Every profession has responsibilities and limitations. There’s a set guidelines to follow, and a threat of losing their license, if they don’t follow those guidelines.

What Is The Scope Of Practice For Massage Therapists?

The scope of practice for massage therapists involves using various techniques to manipulate soft body tissues for therapeutic purposes. Their practice, focusing on pain relief and relaxation, is governed by specific licensing and regulations, which can vary significantly by location.

The American Medical Association defines scope of practice as “those activities that a person licensed to practice as a health professional is permitted to perform.”

That sounds pretty straightforward, right?

Unfortunately, for massage therapists, there isn’t a cut and dry set of rules for all therapists to follow. We don’t have a universal system that defines what massage therapists everywhere can and can’t do. That’s due to a few complications.

  • Each state and country has its own regulatory boards, and sets different rules for massage therapists.
  • Not all massage therapists have the same level of training.
  • Massage therapists work in a variety of work environments, and the environment impacts scope of practice.

What Is The Difference Between An LMT And RMT?

The difference between an LMT (Licensed Massage Therapist) and RMT (Registered Massage Therapist) mainly lies in the terminology used in different regions and the specific licensing requirements. Both titles represent professionals qualified in therapeutic massage, but the standards and regulations may vary by location.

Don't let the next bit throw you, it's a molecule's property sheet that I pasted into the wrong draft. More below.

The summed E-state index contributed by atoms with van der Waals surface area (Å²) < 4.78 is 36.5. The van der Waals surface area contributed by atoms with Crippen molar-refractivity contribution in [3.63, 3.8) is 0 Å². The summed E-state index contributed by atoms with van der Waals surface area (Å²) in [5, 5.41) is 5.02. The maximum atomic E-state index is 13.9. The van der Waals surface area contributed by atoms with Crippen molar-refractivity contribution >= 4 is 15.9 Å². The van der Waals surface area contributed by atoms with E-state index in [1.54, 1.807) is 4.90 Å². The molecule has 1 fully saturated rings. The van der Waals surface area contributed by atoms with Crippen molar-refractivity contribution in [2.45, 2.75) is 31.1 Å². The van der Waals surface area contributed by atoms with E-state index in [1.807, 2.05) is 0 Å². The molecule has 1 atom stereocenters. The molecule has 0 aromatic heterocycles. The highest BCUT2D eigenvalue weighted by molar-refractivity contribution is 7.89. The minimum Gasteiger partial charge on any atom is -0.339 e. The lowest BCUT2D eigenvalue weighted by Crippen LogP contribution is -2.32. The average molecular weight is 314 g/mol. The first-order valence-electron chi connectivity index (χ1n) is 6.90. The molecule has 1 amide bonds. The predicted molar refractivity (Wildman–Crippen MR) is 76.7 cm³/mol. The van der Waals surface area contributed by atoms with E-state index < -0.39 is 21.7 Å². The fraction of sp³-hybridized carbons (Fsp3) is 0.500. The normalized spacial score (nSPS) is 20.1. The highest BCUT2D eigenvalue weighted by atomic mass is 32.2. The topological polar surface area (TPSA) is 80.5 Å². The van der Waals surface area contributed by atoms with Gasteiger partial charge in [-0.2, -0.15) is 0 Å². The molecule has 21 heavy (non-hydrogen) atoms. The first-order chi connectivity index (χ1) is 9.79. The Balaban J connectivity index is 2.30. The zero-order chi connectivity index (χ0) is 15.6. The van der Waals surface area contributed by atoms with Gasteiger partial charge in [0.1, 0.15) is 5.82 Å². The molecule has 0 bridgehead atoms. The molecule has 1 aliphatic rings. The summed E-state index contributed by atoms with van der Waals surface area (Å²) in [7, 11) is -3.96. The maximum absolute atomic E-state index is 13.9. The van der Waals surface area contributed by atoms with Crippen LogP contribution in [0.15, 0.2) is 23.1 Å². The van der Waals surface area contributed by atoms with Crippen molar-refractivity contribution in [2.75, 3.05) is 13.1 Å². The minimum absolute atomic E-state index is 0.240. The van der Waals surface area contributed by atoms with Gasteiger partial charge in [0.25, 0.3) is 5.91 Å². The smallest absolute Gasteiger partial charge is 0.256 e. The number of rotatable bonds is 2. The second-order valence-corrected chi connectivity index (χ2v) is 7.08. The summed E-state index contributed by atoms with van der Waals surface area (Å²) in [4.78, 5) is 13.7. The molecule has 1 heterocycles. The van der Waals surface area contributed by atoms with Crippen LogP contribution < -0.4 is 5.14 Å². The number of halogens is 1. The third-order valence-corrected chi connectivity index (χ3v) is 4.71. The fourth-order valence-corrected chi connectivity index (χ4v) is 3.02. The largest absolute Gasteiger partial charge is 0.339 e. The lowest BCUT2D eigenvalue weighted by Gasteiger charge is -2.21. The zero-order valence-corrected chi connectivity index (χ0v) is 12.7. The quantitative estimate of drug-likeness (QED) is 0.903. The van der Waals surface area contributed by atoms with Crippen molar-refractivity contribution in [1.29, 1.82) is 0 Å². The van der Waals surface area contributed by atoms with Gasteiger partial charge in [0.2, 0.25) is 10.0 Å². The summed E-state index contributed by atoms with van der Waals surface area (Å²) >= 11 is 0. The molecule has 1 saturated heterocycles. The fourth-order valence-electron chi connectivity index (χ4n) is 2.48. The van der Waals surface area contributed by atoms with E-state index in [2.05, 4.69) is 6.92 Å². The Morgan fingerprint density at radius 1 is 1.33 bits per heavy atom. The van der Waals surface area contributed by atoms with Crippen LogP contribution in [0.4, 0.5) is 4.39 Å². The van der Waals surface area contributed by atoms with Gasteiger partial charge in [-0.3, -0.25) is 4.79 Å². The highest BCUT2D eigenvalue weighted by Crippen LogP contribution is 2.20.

Scope of practice massage therapists

When determining what your scope of practice is, keep in mind yours may be different from other massage therapists. 

What Defines The Scope Of Practice For Massage Therapists?

The scope of practice for massage therapists is defined by several key factors: the state or country's specific regulations and licensing requirements, the therapist's individual training and skill set, and the particular environment or setting in which they work, such as clinics or spas.

1. The State And Country You Live & Practice

You may have noticed not all massage therapists have the same credentials after their name. A massage therapist may be a Certified Massage Therapist (CMT), Licensed Massage Therapist (LMT), or a Registered Massage Therapist (RMT). Each one of those credentials have slightly different responsibilities and limitations.

As a massage therapist, you're responsible for upholding a code of ethics for massage therapy. Check with your state regulatory board to find out what standards massage therapists are held to in your region. If you practice in Canada, CMMOTA published a scope of practice for RMTs.

2. Your Training & Skill Set

 Your state sets certain education standards for earning a massage therapy license. That’s the minimum amount of training you need to be qualified to practice massage therapy.

Most massage therapists go on to continue their education. This is where lines begin to blur. There are a wide range of massage modalities to study. Some modalities are for treating specific ailments, others promote a deep level of relaxation.

Other degrees, work experience, and education you have shape what you’re qualified to do. This results in massage therapists having very different skills, knowledge, and abilities. The scope of practice for massage therapists requires therapists to work within their own capabilities.